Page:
Movies, whether billed as romances or not, often include a romantic element. Why? Because we like them. We can relate. And it's a good way to better understand ourselves.

And I rarely see someone roll their eyes in dismissive generality at music, or movies, or TV for that matter.

Why then is it that any book shelved in the romance section of a bookstore gets the social snub? Most often the people who criticize "those books" haven't read "those books". Just as with all genre fiction, there is a wide gamet of material out there. And I admit, there are books that are "all about sex." But those are pretty clear about that fact in the packaging and the title -- so if that's what you're looking for you can find it. Let's stop generalizing the romance genre. Let's view each book for it's own content and entertainment value.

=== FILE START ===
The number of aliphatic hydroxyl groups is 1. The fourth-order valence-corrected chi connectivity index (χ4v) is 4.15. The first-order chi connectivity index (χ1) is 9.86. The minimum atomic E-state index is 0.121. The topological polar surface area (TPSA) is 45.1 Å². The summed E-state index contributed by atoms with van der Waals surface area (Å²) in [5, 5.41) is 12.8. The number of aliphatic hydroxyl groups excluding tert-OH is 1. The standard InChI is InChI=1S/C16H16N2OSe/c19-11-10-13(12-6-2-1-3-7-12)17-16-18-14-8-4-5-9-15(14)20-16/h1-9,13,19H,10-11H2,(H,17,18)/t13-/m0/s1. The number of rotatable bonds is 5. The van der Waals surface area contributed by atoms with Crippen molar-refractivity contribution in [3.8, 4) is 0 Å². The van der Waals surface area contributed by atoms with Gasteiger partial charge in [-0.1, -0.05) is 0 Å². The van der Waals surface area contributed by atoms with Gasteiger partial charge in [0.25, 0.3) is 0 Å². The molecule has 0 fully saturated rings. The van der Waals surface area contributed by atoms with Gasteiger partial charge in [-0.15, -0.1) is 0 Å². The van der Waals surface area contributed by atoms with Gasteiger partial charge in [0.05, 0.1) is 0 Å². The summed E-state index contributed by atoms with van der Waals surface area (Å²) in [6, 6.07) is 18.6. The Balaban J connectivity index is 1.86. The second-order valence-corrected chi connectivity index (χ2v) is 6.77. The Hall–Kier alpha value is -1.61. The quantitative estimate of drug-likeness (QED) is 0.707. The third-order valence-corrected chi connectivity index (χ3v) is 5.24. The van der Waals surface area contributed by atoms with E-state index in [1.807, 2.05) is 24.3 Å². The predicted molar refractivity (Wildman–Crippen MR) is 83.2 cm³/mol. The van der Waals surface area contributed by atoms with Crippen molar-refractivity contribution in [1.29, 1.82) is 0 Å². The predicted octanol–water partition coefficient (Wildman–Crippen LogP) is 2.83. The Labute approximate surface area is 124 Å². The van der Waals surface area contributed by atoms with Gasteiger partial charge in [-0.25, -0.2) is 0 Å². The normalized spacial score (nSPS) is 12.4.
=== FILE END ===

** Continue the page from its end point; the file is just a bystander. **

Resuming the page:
I can't tell you how many people have said to me, "I never read a romance until [insert: event, received gift, urging from a friend, here]. I had no idea! Now I'm hooked."

There are hundreds of fabulous books, deep books, inspiring books, amazingly well-written books sitting on those romance shelves. Be brave and pick one up and give it a try.

But beware, romance novels can be addictive. And if you're allergic to an upbeat and fulfilling ending, you might just want to keep your nose in the air and walk right on past the romance aisle.

Sunday, September 20, 2009

The Wasp and The Slipper

All right, I know I'm tardy on posting this little tid-bit, but that'll make it that much sweeter when you read it. As I said in my last blog, I spent 4 days in the Tennessee mountains with fellow writers Karen White and Wendy Wax. We spent lots of time writing on the balcony of our fabulous cabin, drinking in this view.